There may have also been some excitement in Denver, but after last night, it may not be for Orton anymore. Chris Simms is waiting for the starting job with the Broncos. Jay Cutler certainly has that job in Chicago.

Mike Vick + Philly = Bad Newz

Pro Bowl - AFC-NFC Practice

Check my college transcripts, I'm no mathematician, but Mike Vick signing with the Philadelphia Eagles cannot equal a happy ending.

Or can it?

Sure, Vick does give the Eagles a viable back-up quarterback once Week 10 rolls around when Donovan McNabb, who lobbied for the signing (video below via With Leather), hits the injured list with a bruised ego. But that's if (and only if) Vick hasn't put on 50 pounds of prison weight or that his prison time hasn't helped him hone his skills as a wide receiver.

(Yeah, I went there)

If McNabb is healthy for an entire season (fat chance) then head coach Andy Reid could really earn his paycheck by implementing some sort of Wildcat offense hybrid with McNabb, Vick and DeSean Jackson in the backfield. Defenses would be more confused than Lindsay Lohan after she leaves rehab.

On the other hand, Vick is going to Philly. And Philly fans make drunk, stupid Cubs fans look like saints with their behavior.

They've booed Santa. They throw batteries like the Black Sox threw ball games. They carry laser pointers to baseball games. The were pissed at last year's World Series result because the Phillies won it in five games rather than four.

One Mike Vick miscue, a silly drunk and one righteous animal activist could start a fan war that would pale in comparison to anything Cubs-Cardinals, Red Sox-Yankees, Duke-Carolina and Michigan-Ohio State could put on. Realize the PETA people are the same ones that shook their heads when President Obama swatted a fly.

Vick might need more help than Derrick Rose on an entrance exam.

And that is why I won't turn my eye away from this soon-to-be trainwreck.


And The 2009 Cubs Season Is Ova



So this mean's it's Jay Cutler season, right?

Finding The Culprit

Much has been made of the Chicago Police Department's effort to find The Culprit. No, not Crazy Uncle Milton. The guy who threw that beer cup at Shane Victorino. Now, the swift, switch-hitting center fielder is filing a formal complaint and all of a sudden, Steve Bartman is no longer the most hated Cubs fan in team history.

And from the comfort of being in front of a computer screen, I think I found the guy.

Doesn't this guy (via Deadspin)



... look a lot like this guy .... (via HJE)



Even Hire Jim Essian agrees, no matter the case, Mend My Heart guy should definitely get locked up.

Cub Notes: Because Analysis Ain't Overrated

Something to ponder before you go hunting for fans that deserve to be hunted down.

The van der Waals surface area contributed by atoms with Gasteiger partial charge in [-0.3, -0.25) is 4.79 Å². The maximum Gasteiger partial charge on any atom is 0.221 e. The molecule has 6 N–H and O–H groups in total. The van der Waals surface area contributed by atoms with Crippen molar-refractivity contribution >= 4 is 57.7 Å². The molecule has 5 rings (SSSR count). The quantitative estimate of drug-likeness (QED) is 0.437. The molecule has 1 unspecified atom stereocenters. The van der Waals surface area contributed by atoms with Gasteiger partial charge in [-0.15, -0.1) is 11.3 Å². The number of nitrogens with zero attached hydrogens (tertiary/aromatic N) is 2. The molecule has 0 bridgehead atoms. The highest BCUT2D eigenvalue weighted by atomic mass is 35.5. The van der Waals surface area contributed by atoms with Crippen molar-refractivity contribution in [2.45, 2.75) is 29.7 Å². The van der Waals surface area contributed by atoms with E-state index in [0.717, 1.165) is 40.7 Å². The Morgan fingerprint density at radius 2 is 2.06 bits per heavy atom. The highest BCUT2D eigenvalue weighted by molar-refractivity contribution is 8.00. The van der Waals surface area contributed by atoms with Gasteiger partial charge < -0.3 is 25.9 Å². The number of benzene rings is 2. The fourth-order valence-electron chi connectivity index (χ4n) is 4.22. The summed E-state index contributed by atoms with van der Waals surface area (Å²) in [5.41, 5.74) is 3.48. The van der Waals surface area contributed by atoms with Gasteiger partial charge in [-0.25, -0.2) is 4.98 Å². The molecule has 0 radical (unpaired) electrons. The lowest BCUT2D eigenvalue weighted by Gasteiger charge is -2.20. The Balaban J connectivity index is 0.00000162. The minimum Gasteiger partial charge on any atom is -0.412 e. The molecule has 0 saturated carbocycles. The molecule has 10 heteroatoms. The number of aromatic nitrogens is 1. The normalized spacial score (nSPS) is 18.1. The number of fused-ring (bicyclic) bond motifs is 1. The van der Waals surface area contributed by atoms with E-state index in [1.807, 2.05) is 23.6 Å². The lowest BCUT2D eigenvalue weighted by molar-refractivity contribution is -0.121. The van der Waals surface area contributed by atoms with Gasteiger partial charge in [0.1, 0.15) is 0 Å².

Wood, Gregg among baseball's worst closers. Kevin Gregg has taken a lot of heat from Cubs fans, especially the one at this blog, for his inability to get three outs in the ninth without giving up eight runs in the process. And while many Cub fans yearned for Kerry Wood's return -- things wouldn't necessarily have been better off.

RotoAuthority.com ranks baseball's worst ninth inning options, and you won't believe who you'll find there.

Wood ranks in the bottom five among closers in earned run average (4.23), WHIP (1.38), highest home run rate (1.58) and save percentage (75 percent). Gregg ranks among the worst in save percentage (81.5 percent) and HR rate (1.84).

And while I owe Jim Hendry somewhat of an apology for letting go of Wood, it would have been somewhat of a consolation to get draft picks for him rather than to let him go for nothing by not offering him arbitration. As for Gregg, who has given up more home runs this year (11) than he did the last two years combined (10), he had no place on this roster to begin with.

Hendry: I don't expect to make this team any better

Chicago Sun-Times beat writer Gordon Wittenmyer caught up with the Cubs GM (presumably at a donut shop ... where else are you gonna find GM Jim?) recently, only to find out that it looks like the Cubs are standing pat.

Hendry said he's checked the waiver wires for available players daily, ''and there was nothing that made any sense. And I'm not anticipating that it probably would. Hopefully, we're going to survive the injuries.''

Maybe if Hendry checked this blog, he might find some players that do make sense.

No changes? I don't understand why not. This team hasn't won a series from an opponent with a record above the .500 since May and has gaping holes in its rotation, bullpen and general bench depth. I can't fathom why the Cubs wouldn't need to make any additions to a team that currently sits four games behind the first place St. Louis Cardinals.

I recently read that Christian Guzman cleared waivers, and even though Washington doesn't want to trade him right now, I would at least entertain the idea of adding Guzman and moving Theriot to second base.

But that might make too much sense.

Editorial: Cubs fans need to re-route their anger

As an avid baseball fan, it's a rare occurrence when I admit openly that I cannot wait for the season to be over. But here I am doing so, if only to save my sanity from Cubs fans because their anger toward this ball club is misguided.

You can hate Alfonso Soriano as much as you want, but if not for his April (.955 OPS, 7 HRs) and July (.992 OPS, 5 HRs) performances, the Cubs would be Brooks & Dunn without the Brooks. Milton Bradley gets hit with the "you cost us Mark DeRosa" blame, yet it was Aaron Miles and Mike Fontenot that replaced DeRosa at second. Not Bradley. Bradley, did replace Jim Edmonds.

Say, what is Jimmy Baseball doing these days?

Anyway, if you really want someone to be angry with then direct it toward Jim Hendry, Lou Piniella and Sam Zell.